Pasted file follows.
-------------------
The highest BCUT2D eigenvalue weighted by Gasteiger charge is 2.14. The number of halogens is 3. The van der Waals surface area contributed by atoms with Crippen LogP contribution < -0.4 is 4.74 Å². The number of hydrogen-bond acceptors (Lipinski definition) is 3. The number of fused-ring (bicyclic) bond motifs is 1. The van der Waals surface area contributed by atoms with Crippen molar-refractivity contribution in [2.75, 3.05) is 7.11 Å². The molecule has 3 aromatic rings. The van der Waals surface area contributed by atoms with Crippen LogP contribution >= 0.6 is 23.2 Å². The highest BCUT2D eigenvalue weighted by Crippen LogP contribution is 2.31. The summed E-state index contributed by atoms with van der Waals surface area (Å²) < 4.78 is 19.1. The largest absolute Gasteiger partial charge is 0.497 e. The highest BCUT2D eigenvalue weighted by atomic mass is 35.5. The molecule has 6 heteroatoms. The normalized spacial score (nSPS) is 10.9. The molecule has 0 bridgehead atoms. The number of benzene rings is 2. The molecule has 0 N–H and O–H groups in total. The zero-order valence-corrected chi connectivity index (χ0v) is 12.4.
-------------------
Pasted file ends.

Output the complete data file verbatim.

The highest BCUT2D eigenvalue weighted by Gasteiger charge is 2.14. The number of halogens is 3. The van der Waals surface area contributed by atoms with Crippen LogP contribution < -0.4 is 4.74 Å². The number of hydrogen-bond acceptors (Lipinski definition) is 3. The number of fused-ring (bicyclic) bond motifs is 1. The van der Waals surface area contributed by atoms with Crippen molar-refractivity contribution in [2.75, 3.05) is 7.11 Å². The molecule has 3 aromatic rings. The van der Waals surface area contributed by atoms with Crippen LogP contribution >= 0.6 is 23.2 Å². The highest BCUT2D eigenvalue weighted by Crippen LogP contribution is 2.31. The summed E-state index contributed by atoms with van der Waals surface area (Å²) < 4.78 is 19.1. The largest absolute Gasteiger partial charge is 0.497 e. The highest BCUT2D eigenvalue weighted by atomic mass is 35.5. The molecule has 6 heteroatoms. The normalized spacial score (nSPS) is 10.9. The molecule has 0 bridgehead atoms. The number of benzene rings is 2. The molecule has 0 N–H and O–H groups in total. The zero-order valence-corrected chi connectivity index (χ0v) is 12.4.